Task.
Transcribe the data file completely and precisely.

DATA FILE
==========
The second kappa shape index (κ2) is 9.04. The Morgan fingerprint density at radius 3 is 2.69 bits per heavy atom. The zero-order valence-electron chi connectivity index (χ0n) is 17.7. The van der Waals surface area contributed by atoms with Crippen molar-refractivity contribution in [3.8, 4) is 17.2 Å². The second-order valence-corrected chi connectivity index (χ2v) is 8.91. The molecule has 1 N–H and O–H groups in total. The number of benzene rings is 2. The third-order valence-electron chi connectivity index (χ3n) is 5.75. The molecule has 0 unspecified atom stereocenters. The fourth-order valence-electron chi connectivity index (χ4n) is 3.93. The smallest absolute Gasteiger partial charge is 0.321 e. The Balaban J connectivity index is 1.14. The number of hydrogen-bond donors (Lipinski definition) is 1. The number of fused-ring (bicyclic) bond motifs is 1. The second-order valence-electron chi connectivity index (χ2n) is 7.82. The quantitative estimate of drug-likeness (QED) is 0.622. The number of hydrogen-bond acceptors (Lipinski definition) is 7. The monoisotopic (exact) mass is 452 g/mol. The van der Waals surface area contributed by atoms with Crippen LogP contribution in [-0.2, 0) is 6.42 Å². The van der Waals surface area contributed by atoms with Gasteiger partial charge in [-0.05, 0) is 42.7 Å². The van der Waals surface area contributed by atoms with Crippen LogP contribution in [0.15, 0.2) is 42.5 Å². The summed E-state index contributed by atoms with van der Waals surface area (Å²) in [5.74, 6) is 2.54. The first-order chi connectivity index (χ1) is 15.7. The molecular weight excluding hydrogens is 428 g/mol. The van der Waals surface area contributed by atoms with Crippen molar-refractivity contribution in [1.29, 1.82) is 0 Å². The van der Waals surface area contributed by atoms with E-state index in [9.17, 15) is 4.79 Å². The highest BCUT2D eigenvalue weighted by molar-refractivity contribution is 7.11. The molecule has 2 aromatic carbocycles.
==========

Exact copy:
The second kappa shape index (κ2) is 9.04. The Morgan fingerprint density at radius 3 is 2.69 bits per heavy atom. The zero-order valence-electron chi connectivity index (χ0n) is 17.7. The van der Waals surface area contributed by atoms with Crippen molar-refractivity contribution in [3.8, 4) is 17.2 Å². The second-order valence-corrected chi connectivity index (χ2v) is 8.91. The molecule has 1 N–H and O–H groups in total. The number of benzene rings is 2. The third-order valence-electron chi connectivity index (χ3n) is 5.75. The molecule has 0 unspecified atom stereocenters. The fourth-order valence-electron chi connectivity index (χ4n) is 3.93. The smallest absolute Gasteiger partial charge is 0.321 e. The Balaban J connectivity index is 1.14. The number of hydrogen-bond donors (Lipinski definition) is 1. The number of fused-ring (bicyclic) bond motifs is 1. The second-order valence-electron chi connectivity index (χ2n) is 7.82. The quantitative estimate of drug-likeness (QED) is 0.622. The number of hydrogen-bond acceptors (Lipinski definition) is 7. The monoisotopic (exact) mass is 452 g/mol. The van der Waals surface area contributed by atoms with Crippen LogP contribution in [-0.2, 0) is 6.42 Å². The van der Waals surface area contributed by atoms with Gasteiger partial charge in [-0.05, 0) is 42.7 Å². The van der Waals surface area contributed by atoms with Crippen LogP contribution in [0.15, 0.2) is 42.5 Å². The summed E-state index contributed by atoms with van der Waals surface area (Å²) in [5.74, 6) is 2.54. The first-order chi connectivity index (χ1) is 15.7. The molecular weight excluding hydrogens is 428 g/mol. The van der Waals surface area contributed by atoms with Crippen molar-refractivity contribution in [1.29, 1.82) is 0 Å². The van der Waals surface area contributed by atoms with E-state index in [9.17, 15) is 4.79 Å². The highest BCUT2D eigenvalue weighted by molar-refractivity contribution is 7.11. The molecule has 2 aromatic carbocycles.